BAA tries to reassure investors over debt

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The Independent Online

BAA, the beleaguered owner of Heathrow and Gatwick airports, was forced to make an unusual public declaration yesterday, reassuring investors that it is in compliance with covenants related to its £9.3bn debt.

The public statement to bondholders by BAA and its Spanish parent, Ferrovial, came less than a week after the Competition Commission recommended a reduction in the profit BAA is allowed to pocket from Heathrow and Gatwick. The regulator also suggested a lower-than-desired increase in landing fees. The rulings outraged the company and increased anxiety among bondholders about BAA's ability to pull off a crucial refinancing of its debt, most of which was incurred when it was taken over last year by Ferrovial.

"BAA wishes to reassure creditors it is in compliance with the financial and other covenants in its bonds," the company said. It added that "existing bonds continue to provide the protection to bondholders that existed prior to the acquisition of BAA by [Ferrovial's acquisition vehicle] ADIL".

Ferrovial must refinance BAA's debt to free up the cash necessary for its £3.5bn redevelopment of Terminals One and Two at Heathrow and to reduce the interest it pay on its arrears. The deal, set to be the world's-largest securitisation using airport assets as collateral, could be pushed back to as late as March next year, when the Civil Aviation Authority is expected to have made its final ruling on airport landing fees. The commission has suggested that Heathrow's fees should rise from £9.28 to £10.96 per passenger while Gatwick's should go up from £4.91 to £5.48.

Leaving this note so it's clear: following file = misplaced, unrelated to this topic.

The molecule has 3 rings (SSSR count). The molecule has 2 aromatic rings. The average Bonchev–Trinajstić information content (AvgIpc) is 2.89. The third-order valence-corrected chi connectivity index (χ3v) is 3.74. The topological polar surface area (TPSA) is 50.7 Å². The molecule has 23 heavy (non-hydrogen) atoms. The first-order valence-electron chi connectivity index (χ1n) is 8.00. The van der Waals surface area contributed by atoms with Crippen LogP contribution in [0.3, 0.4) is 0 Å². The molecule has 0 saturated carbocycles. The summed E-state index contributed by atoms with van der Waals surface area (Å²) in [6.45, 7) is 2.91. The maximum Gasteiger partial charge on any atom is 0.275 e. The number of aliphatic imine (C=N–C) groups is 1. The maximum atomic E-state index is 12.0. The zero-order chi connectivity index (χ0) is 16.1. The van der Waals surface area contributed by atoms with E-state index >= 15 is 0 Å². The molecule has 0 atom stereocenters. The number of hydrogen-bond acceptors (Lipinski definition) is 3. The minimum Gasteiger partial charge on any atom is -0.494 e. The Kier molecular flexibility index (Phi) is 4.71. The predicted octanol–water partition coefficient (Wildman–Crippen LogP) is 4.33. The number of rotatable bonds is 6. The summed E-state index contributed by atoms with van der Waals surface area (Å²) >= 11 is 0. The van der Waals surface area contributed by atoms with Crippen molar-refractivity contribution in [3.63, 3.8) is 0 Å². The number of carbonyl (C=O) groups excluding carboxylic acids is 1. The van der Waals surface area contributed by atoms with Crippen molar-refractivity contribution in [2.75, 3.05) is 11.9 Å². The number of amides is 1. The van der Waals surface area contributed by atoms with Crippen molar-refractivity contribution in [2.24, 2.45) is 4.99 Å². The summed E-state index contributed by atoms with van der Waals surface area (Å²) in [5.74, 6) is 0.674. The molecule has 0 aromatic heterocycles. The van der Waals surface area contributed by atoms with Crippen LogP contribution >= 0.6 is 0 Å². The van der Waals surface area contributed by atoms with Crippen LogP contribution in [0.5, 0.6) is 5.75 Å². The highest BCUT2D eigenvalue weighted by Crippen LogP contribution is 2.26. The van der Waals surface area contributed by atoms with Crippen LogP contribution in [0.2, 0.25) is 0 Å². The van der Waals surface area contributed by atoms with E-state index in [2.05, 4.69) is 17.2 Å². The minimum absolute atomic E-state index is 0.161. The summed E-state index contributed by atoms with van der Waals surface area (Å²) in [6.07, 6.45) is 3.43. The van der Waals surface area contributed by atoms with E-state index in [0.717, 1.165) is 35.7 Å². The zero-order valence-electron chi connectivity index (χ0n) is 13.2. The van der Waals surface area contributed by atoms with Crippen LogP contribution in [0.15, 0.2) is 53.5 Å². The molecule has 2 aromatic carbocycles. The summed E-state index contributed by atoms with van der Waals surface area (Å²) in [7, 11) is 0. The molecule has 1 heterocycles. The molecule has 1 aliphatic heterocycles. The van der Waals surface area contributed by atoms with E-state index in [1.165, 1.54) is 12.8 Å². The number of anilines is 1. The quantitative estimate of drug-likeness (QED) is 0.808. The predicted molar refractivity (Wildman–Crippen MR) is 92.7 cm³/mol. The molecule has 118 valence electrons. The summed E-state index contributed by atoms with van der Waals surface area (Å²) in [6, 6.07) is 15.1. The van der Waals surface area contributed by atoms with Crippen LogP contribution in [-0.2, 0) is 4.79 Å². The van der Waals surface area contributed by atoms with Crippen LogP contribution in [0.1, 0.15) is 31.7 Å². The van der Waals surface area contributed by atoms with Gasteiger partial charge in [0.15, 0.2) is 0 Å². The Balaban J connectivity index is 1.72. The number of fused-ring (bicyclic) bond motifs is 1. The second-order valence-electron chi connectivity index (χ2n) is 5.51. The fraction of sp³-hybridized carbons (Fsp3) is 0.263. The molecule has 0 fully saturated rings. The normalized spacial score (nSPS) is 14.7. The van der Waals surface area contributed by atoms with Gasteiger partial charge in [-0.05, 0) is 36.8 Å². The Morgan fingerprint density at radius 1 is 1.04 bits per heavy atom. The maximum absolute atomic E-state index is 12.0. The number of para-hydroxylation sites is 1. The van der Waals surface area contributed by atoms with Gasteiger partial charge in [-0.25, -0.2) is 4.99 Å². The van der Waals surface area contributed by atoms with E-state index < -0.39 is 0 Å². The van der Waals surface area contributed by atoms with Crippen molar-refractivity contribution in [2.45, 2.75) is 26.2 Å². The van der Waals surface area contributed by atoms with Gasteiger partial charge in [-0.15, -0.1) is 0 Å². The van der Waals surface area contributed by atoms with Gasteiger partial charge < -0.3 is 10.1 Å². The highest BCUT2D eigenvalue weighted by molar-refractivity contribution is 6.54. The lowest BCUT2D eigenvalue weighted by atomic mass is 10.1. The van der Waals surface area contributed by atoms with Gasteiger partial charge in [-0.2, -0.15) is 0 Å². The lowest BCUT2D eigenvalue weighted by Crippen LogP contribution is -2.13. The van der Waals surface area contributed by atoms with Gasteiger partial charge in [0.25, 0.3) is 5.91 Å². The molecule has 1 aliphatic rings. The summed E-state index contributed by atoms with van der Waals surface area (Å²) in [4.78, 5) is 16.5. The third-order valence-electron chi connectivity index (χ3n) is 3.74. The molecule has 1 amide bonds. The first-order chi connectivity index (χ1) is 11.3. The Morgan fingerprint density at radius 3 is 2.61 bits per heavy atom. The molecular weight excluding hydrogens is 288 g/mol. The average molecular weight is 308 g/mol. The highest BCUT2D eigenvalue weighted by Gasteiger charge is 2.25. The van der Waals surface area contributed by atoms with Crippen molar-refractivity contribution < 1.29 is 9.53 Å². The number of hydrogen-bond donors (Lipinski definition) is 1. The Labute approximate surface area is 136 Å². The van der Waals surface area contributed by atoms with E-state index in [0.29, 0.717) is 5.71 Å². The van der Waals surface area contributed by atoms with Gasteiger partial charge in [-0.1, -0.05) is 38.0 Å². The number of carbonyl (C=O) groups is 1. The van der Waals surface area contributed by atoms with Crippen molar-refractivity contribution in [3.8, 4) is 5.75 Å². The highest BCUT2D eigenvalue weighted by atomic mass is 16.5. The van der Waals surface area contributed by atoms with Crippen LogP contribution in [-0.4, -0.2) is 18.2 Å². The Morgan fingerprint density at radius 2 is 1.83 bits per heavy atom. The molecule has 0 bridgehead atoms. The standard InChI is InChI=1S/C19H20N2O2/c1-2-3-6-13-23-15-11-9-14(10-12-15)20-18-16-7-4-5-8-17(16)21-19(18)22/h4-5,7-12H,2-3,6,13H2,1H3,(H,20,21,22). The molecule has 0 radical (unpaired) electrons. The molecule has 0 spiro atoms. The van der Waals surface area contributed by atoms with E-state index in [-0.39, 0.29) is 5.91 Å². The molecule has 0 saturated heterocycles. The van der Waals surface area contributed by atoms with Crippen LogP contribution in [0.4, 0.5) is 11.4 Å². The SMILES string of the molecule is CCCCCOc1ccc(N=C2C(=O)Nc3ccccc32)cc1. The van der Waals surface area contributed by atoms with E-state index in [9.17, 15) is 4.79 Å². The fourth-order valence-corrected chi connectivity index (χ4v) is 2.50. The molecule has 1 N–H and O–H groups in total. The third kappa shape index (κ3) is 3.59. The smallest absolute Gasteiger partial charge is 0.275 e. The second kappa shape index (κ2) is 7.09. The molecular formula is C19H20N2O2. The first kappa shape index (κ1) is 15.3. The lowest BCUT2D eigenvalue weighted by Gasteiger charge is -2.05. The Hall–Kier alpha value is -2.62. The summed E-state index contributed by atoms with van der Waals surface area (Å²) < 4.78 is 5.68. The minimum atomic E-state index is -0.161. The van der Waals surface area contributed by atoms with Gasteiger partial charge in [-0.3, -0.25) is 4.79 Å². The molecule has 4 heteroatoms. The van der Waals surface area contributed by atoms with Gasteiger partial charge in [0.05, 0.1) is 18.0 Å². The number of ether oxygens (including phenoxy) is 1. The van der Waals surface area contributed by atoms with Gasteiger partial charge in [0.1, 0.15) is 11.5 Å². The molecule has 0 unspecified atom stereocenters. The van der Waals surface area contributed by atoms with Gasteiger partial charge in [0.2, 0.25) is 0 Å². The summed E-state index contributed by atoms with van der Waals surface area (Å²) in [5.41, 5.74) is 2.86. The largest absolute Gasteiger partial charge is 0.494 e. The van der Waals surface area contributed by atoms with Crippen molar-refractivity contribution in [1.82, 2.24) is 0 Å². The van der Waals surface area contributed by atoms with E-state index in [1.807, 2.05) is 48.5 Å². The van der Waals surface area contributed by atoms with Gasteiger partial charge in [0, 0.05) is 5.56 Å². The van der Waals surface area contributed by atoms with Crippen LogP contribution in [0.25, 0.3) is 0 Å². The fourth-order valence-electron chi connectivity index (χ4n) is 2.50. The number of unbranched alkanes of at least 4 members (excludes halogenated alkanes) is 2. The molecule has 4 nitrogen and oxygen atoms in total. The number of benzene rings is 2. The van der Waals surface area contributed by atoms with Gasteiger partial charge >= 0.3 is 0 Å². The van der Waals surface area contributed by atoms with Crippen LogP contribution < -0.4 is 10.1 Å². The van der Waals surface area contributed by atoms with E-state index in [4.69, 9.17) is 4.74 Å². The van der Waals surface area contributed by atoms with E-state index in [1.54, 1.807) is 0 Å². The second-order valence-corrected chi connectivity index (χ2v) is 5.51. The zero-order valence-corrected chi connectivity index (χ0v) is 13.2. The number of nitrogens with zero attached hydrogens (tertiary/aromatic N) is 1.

Heathrow's next stage of redevelopment is due to start next year but a delay in the refinancing could push that plan back.

Analysts said the groundbreaking refinancing, which will move BAA's loans into a new investment grade, ring-fenced structure, would still go ahead. The amount of cash it will be able to migrate into the vehicle is now likely be less.

Alexandre de Lestrange, an analyst at S&P, said the commission ruling could "reduce the overall amount of debt that can be migrated into the ring-fenced vehicle". BAA said it would engage with bondholders through the Association of British Insurers. It added in a statement: "BAA confirms that no such ABI consultations have been undertaken to date."